Omnium Gatherum: February 8, 2019

An irregular hodgepodge of links gathered together … Omnium Gatherum for February 8, 2019

If you’d like to participate, head over to Omnium Gatherum on the BBS, or suggest something.

  • We look at the ‘witchcraft’ behind why dowsers usually find water. Our video explains why understanding geology beats medieval superstition.” — Scott Johnson and John Timmer, Ars Technica

    “… it’s like hiring someone to tell you which window to open to find some air.”

  • Netflix buys into Goop hooey with deal to make a wellness docuseries. Netflix mum on details of Goop deal as top Goop critic teases her own series.” — Beth Mole, Ars Technica

    “… Netflix declined to answer Ars’ questions regarding how it would handle Goop’s health claims, including if it would require substantiation or fact-checking.”

  • The invigorating strangeness of Friedrich Nietzsche. A new biography reveals Nietzsche to be a perfect gentleman—shy, attentive, and a little whimsical.” — Jonathan Rée, Prospect Magazine; about I Am Dynamite!: A Life of Nietzsche by Sue Prideaux [HT Arts & Letters Daily]

    Prideaux I am Dynamite

    “You don’t have to be a philosophical genius to notice that something strange is going on. Nietzsche’s grand theory of world culture can hardly be exempted from his own strictures on know-it-all theorists who deliver commentaries from the safety of the river bank.

    But that, it seems to me, is where the fascination of Nietzsche lies. He constantly plays tricks on his readers, dangling solutions in front of us and then snatching them away. His books are like games of musical chairs, in which the reader always ends up with nowhere to sit down. Other philosophers may hope to console us, but Nietzsche offers nothing but bewilderment, embarrassment and discombobulation.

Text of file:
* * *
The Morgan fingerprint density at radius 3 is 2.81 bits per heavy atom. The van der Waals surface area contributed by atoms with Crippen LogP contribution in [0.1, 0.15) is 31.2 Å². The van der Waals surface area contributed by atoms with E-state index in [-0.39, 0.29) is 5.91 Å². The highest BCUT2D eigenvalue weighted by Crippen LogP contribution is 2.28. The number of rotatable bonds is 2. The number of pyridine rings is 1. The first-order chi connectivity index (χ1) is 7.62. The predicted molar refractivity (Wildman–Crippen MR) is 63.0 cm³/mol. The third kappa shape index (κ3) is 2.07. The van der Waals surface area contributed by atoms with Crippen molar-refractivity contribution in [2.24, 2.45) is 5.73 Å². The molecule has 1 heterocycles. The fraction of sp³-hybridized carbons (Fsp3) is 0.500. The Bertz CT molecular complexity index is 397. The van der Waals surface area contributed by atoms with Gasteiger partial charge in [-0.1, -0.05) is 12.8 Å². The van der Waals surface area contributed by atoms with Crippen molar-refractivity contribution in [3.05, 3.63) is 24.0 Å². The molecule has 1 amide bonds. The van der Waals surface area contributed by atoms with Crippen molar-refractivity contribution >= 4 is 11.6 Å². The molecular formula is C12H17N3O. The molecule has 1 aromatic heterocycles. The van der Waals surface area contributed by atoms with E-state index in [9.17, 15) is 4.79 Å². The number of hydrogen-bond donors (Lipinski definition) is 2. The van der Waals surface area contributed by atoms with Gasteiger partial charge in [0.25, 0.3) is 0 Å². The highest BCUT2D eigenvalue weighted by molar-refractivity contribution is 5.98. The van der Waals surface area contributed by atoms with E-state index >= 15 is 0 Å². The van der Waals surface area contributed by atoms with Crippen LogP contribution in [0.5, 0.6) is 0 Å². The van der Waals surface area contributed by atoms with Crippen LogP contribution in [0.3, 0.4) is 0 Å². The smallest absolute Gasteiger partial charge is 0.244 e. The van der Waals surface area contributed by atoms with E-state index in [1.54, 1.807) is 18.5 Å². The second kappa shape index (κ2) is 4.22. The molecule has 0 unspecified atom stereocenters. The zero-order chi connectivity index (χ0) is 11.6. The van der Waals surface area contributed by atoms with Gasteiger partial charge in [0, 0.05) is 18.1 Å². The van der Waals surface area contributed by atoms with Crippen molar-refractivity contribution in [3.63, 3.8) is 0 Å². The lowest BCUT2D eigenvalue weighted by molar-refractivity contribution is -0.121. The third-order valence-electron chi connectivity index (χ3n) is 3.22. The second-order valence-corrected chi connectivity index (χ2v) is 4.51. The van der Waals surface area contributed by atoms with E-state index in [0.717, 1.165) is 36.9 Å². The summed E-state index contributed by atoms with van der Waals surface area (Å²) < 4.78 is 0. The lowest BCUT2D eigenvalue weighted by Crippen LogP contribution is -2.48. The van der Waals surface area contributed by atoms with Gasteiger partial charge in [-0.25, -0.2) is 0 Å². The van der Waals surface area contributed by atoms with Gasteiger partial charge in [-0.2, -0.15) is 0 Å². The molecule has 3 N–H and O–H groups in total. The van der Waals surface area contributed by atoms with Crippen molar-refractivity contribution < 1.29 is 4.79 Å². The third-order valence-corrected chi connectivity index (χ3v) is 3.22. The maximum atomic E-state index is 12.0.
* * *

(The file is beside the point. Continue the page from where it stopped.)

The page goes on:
Nietzsche did all he could to prevent us from bringing his works together to form a stable theoretical edifice, and those seeking to unlock his philosophical secrets have always had to look to his life as much as his writings. It has become customary to regard him as not just an iconoclast but an auto-iconoclast: a philosophical superhero who shattered the idols of his age and destroyed himself in the process. This is the approach taken by Sue Prideaux in her handsome, well-paced and readable new biography.”

  • Watch a single cell become a complete organism in six pulsing minutes of timelapse” — Jan van IJken, Aeon Magazine; from the ⊕ dept.

    “This timelapse video from the Dutch director Jan van IJken tracks the development of a single-celled zygote into the hatched larva of an alpine newt. Captured in stunning detail at microscopic scales, Becoming is a remarkable look at the process of cell division and differentiation, whence all animals – from newts to humans – come.”

  • Blood And Rockets: Movement I, Saga Of Jack Parsons by The Claypool Lennon Delirium, video by Rich Ragsdale [HT AV Club]

    “So Jack became a loyal follower of Mr. Aleister Crowley
    He took an oath to be a Magister Templi
    His pretty house in Pasadena was notorious for the orgies
    Every night were Eleusinian Mysteries
    When his company became the famous JP laboratories
    his reputation made it difficult to proceed
    And after one of his alchemical magical ceremonies
    They found his body in a pile of blood and debris

    How high does your rocket fly
    You better be careful boys you just might, set the world on fire
    You better be careful boys, you’ll set the world on fire

    Do what thou wilt
    Love is the law
    Do what thou wilt
    Fly me to the moon”